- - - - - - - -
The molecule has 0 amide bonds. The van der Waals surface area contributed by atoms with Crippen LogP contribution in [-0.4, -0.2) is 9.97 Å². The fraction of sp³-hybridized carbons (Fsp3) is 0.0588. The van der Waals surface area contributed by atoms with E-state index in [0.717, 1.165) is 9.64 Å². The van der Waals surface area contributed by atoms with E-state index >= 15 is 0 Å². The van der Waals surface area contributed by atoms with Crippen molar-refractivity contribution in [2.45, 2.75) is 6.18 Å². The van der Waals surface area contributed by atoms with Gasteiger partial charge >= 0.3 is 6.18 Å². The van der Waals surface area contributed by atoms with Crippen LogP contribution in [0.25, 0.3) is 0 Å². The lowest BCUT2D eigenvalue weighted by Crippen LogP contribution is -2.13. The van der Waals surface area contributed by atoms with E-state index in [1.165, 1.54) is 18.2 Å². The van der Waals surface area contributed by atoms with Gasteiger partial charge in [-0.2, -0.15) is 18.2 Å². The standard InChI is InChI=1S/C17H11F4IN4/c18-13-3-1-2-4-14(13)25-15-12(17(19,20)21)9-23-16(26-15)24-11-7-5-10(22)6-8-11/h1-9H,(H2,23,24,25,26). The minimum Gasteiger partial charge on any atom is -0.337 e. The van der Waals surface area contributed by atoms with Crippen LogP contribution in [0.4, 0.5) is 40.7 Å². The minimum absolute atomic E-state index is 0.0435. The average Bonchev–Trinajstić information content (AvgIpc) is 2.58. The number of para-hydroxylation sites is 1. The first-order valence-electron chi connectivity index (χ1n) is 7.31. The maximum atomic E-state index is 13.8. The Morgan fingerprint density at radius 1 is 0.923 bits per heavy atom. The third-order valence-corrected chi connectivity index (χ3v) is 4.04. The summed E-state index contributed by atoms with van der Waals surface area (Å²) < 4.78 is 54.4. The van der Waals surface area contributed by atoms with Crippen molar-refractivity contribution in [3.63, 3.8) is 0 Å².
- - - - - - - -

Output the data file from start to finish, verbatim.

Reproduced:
The molecule has 0 amide bonds. The van der Waals surface area contributed by atoms with Crippen LogP contribution in [-0.4, -0.2) is 9.97 Å². The fraction of sp³-hybridized carbons (Fsp3) is 0.0588. The van der Waals surface area contributed by atoms with E-state index in [0.717, 1.165) is 9.64 Å². The van der Waals surface area contributed by atoms with E-state index >= 15 is 0 Å². The van der Waals surface area contributed by atoms with Crippen molar-refractivity contribution in [2.45, 2.75) is 6.18 Å². The van der Waals surface area contributed by atoms with Gasteiger partial charge >= 0.3 is 6.18 Å². The van der Waals surface area contributed by atoms with Crippen LogP contribution in [0.25, 0.3) is 0 Å². The lowest BCUT2D eigenvalue weighted by Crippen LogP contribution is -2.13. The van der Waals surface area contributed by atoms with E-state index in [1.165, 1.54) is 18.2 Å². The van der Waals surface area contributed by atoms with Gasteiger partial charge in [-0.2, -0.15) is 18.2 Å². The standard InChI is InChI=1S/C17H11F4IN4/c18-13-3-1-2-4-14(13)25-15-12(17(19,20)21)9-23-16(26-15)24-11-7-5-10(22)6-8-11/h1-9H,(H2,23,24,25,26). The minimum Gasteiger partial charge on any atom is -0.337 e. The van der Waals surface area contributed by atoms with Crippen LogP contribution in [0.4, 0.5) is 40.7 Å². The minimum absolute atomic E-state index is 0.0435. The average Bonchev–Trinajstić information content (AvgIpc) is 2.58. The number of para-hydroxylation sites is 1. The first-order valence-electron chi connectivity index (χ1n) is 7.31. The maximum atomic E-state index is 13.8. The Morgan fingerprint density at radius 1 is 0.923 bits per heavy atom. The third-order valence-corrected chi connectivity index (χ3v) is 4.04. The summed E-state index contributed by atoms with van der Waals surface area (Å²) < 4.78 is 54.4. The van der Waals surface area contributed by atoms with Crippen molar-refractivity contribution in [3.63, 3.8) is 0 Å².